Mulberry is a Chinese plant whose leaves contain powerful antioxidants, such as beta-carotene and ascorbic acid. Also, they contain many other essential minerals, including iron, calcium, and zinc.
Besides antioxidant properties, these leaves offer amazing anti-inflammatory effects which help treat many chronic conditions.
However, did you know that many cultures around the world use mulberry leaf to treat diabetes?
A lot of studies have been dedicated to mulberry leaf’s effects on blood glucose, blood lipids, weight management, and the risk of diabetes.
In 2012, “The American Journal of Chinese Medicine” published a study which shows the gallic acid in mulberry leaves help reduce blood sugar levels.
Another 2007 study investigated the effects of mulberry extract on people with type 2 diabetes. Along the extract, researchers gave the participants sucrose drink as well. They tested their blood sugar levels before and 2,3, and 4 hours after taking the sucrose drink.
According to the results, the extract suppressed blood sugar spikes in the first 2 hours after drinking the sucrose. Therefore, researchers believe mulberry can not only treat diabetes but also prevent it from developing.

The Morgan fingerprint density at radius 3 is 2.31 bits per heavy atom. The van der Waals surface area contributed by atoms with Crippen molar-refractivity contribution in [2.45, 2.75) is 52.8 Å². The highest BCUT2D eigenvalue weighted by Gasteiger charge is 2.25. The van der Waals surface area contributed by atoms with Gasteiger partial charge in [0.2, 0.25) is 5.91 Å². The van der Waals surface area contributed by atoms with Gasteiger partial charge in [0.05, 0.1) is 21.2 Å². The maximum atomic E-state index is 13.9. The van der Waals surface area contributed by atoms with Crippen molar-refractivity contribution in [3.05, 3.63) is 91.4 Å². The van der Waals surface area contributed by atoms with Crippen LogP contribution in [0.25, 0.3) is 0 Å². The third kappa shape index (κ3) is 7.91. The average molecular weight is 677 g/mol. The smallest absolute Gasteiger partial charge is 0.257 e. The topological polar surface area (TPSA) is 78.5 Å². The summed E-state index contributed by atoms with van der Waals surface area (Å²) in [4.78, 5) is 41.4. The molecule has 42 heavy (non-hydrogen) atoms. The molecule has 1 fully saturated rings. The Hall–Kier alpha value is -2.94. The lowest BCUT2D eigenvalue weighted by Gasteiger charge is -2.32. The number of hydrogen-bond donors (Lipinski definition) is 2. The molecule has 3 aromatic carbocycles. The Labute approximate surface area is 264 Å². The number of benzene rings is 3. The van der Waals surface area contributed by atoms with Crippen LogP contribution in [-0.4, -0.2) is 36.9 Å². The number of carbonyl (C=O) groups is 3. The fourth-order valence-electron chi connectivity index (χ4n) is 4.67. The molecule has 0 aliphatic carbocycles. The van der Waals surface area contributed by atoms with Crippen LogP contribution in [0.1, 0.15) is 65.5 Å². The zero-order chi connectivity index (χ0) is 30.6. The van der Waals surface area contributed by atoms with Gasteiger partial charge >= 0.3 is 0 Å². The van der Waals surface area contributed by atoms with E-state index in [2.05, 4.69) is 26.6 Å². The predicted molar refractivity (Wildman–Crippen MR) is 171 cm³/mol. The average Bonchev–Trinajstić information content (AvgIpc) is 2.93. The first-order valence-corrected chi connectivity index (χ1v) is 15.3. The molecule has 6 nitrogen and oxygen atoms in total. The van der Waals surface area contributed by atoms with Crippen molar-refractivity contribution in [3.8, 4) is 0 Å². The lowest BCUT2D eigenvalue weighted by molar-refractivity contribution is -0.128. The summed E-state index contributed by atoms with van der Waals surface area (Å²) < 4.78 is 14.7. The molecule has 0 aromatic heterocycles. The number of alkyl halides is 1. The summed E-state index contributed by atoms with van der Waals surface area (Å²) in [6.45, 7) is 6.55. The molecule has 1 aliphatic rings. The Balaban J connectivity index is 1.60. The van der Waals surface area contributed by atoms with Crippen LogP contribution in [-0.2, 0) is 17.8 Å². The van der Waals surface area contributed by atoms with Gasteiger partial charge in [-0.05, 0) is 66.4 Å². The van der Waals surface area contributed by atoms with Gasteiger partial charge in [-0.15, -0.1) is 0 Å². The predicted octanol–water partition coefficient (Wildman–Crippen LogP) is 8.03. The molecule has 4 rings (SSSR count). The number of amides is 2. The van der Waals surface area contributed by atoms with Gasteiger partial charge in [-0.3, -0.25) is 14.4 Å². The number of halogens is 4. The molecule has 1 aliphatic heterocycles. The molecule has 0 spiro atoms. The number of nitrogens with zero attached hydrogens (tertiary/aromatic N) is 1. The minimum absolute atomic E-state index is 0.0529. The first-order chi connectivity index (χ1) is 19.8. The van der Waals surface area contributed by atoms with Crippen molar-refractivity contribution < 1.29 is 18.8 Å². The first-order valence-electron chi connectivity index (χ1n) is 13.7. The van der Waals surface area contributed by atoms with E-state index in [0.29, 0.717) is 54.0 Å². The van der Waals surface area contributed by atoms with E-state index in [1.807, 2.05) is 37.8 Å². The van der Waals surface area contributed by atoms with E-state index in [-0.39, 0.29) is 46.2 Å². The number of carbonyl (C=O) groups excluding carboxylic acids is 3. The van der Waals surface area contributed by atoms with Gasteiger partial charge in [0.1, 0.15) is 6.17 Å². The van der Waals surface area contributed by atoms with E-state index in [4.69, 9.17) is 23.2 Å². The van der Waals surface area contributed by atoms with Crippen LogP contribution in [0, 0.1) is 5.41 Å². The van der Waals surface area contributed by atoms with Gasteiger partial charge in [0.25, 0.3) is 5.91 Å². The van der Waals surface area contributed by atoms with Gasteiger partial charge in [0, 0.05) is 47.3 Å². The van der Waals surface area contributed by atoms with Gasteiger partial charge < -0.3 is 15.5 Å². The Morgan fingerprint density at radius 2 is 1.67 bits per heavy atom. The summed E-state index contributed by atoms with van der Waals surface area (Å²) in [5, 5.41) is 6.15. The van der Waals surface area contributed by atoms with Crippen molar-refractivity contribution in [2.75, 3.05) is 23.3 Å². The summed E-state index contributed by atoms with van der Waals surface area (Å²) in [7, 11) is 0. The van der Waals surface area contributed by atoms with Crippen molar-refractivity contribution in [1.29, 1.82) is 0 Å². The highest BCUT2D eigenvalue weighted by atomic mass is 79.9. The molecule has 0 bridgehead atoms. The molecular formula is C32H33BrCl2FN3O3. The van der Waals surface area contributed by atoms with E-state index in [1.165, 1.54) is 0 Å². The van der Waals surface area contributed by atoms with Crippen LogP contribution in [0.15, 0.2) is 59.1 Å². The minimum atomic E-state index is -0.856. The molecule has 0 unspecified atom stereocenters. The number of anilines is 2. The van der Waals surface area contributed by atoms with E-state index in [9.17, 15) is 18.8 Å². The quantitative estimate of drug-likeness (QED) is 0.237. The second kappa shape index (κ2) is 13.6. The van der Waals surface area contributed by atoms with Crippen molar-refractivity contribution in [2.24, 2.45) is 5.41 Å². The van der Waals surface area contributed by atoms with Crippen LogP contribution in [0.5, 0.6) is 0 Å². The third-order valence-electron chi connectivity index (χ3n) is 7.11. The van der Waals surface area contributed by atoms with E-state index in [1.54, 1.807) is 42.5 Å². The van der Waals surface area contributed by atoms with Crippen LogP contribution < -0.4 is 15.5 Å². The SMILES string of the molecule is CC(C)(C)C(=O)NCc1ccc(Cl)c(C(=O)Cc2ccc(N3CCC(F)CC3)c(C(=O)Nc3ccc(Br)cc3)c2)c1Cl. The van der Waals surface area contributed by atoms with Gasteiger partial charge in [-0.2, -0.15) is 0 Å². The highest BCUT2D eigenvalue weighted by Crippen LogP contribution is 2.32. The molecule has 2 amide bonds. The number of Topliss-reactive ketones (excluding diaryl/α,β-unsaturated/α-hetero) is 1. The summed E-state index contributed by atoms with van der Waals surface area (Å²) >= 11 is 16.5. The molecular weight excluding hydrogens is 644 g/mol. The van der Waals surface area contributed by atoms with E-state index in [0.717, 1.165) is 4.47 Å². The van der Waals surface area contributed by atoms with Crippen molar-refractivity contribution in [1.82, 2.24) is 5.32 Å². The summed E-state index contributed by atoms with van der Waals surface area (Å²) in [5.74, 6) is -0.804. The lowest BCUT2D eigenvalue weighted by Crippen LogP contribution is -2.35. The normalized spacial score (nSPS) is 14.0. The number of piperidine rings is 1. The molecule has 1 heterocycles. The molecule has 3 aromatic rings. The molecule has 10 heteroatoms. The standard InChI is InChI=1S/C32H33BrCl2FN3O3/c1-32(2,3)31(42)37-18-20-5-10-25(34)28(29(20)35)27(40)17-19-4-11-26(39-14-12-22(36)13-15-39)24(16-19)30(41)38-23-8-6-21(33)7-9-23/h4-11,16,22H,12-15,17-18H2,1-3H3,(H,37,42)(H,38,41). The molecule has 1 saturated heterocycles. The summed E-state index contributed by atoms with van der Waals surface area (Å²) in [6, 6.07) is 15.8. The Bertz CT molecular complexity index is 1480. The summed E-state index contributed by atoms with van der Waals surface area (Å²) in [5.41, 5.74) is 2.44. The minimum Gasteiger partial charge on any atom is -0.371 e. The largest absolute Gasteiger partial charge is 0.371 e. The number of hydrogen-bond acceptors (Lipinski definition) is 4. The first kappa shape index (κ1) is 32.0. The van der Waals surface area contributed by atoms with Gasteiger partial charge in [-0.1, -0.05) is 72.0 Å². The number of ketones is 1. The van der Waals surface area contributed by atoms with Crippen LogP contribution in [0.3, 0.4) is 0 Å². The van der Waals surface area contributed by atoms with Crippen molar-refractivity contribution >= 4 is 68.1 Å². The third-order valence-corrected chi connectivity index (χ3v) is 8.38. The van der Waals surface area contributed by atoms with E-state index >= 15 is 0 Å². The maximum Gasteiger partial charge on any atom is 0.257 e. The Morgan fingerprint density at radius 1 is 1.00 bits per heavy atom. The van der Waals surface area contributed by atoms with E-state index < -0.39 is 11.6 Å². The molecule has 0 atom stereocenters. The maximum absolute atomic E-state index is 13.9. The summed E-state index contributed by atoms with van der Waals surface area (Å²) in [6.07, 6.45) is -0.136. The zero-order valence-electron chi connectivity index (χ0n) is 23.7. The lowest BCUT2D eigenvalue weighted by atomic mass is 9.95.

Another research suggests that taking 1 grams of mulberry leaf extract before meals can decrease the rise in blood glucose that occurs after a meal. That’s why Dr. Low Dog recommends taking it before your larger meals.
The Journal of Agricultural and Food Chemistry published a research which suggests taking a mulberry leaf powder can suppress the rise in blood sugar levels and insulin secretion after meals in otherwise healthy adults.
This indicates that mulberry leaf powder can prevent the development of diabetes in these people.
A research involved people with type 2 diabetes who either took 1 tablet (5mg) of the drug glyburide or 3g of mulberry dried leaves a day for four weeks.
The results showed the following effects:
Refined carb intake links to higher risk of heart disease and type 2 diabetes. But, a 2017 study showed that mulberry leaf extract could reduce the breakdown of carbs into simple sugars, thus cutting the risk of type 2 diabetes.
This effect is thanks to the presence of 1-deoxynojirimycin (DNJ) in the mulberry leaf extract.
Even though the initial results are promising, more pragmatic trials presenting dietary habits from the real-life are needed to conclude that mulberry leaf can prevent type 2 diabetes.